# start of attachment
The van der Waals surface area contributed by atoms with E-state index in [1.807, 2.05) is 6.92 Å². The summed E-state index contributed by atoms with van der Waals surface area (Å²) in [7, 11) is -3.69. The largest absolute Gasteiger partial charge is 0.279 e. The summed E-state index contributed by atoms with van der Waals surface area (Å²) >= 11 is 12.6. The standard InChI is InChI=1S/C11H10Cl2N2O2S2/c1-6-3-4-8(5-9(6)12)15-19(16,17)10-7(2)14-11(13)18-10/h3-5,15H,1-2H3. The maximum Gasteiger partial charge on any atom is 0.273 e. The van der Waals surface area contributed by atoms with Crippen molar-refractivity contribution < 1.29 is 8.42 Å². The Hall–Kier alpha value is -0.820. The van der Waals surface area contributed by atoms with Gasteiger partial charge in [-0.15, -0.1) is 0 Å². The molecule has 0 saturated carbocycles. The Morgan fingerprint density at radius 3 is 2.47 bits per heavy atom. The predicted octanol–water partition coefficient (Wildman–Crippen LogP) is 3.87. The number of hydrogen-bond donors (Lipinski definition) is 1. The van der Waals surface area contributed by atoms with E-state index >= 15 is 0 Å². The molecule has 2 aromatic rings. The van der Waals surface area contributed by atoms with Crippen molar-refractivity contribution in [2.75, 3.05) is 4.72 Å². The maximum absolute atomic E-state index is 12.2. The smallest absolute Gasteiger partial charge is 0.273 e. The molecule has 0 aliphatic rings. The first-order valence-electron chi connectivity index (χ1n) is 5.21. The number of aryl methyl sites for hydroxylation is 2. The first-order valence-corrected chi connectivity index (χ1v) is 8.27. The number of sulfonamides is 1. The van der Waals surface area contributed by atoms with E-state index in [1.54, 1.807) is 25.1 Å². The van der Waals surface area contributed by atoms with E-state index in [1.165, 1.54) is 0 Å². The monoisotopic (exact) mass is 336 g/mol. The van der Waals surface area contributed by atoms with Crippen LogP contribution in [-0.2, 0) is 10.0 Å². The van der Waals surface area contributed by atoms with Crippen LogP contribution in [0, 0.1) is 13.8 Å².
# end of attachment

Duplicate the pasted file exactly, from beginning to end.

The van der Waals surface area contributed by atoms with E-state index in [1.807, 2.05) is 6.92 Å². The summed E-state index contributed by atoms with van der Waals surface area (Å²) in [7, 11) is -3.69. The largest absolute Gasteiger partial charge is 0.279 e. The summed E-state index contributed by atoms with van der Waals surface area (Å²) >= 11 is 12.6. The standard InChI is InChI=1S/C11H10Cl2N2O2S2/c1-6-3-4-8(5-9(6)12)15-19(16,17)10-7(2)14-11(13)18-10/h3-5,15H,1-2H3. The maximum Gasteiger partial charge on any atom is 0.273 e. The van der Waals surface area contributed by atoms with Crippen molar-refractivity contribution < 1.29 is 8.42 Å². The Hall–Kier alpha value is -0.820. The van der Waals surface area contributed by atoms with Gasteiger partial charge in [-0.15, -0.1) is 0 Å². The molecule has 0 saturated carbocycles. The Morgan fingerprint density at radius 3 is 2.47 bits per heavy atom. The predicted octanol–water partition coefficient (Wildman–Crippen LogP) is 3.87. The number of hydrogen-bond donors (Lipinski definition) is 1. The van der Waals surface area contributed by atoms with E-state index >= 15 is 0 Å². The molecule has 2 aromatic rings. The van der Waals surface area contributed by atoms with Crippen molar-refractivity contribution in [2.75, 3.05) is 4.72 Å². The maximum absolute atomic E-state index is 12.2. The smallest absolute Gasteiger partial charge is 0.273 e. The molecule has 0 aliphatic rings. The first-order valence-electron chi connectivity index (χ1n) is 5.21. The number of aryl methyl sites for hydroxylation is 2. The first-order valence-corrected chi connectivity index (χ1v) is 8.27. The number of sulfonamides is 1. The van der Waals surface area contributed by atoms with E-state index in [1.54, 1.807) is 25.1 Å². The van der Waals surface area contributed by atoms with E-state index in [1.165, 1.54) is 0 Å². The monoisotopic (exact) mass is 336 g/mol. The van der Waals surface area contributed by atoms with Crippen LogP contribution in [-0.2, 0) is 10.0 Å². The van der Waals surface area contributed by atoms with Crippen LogP contribution in [0, 0.1) is 13.8 Å².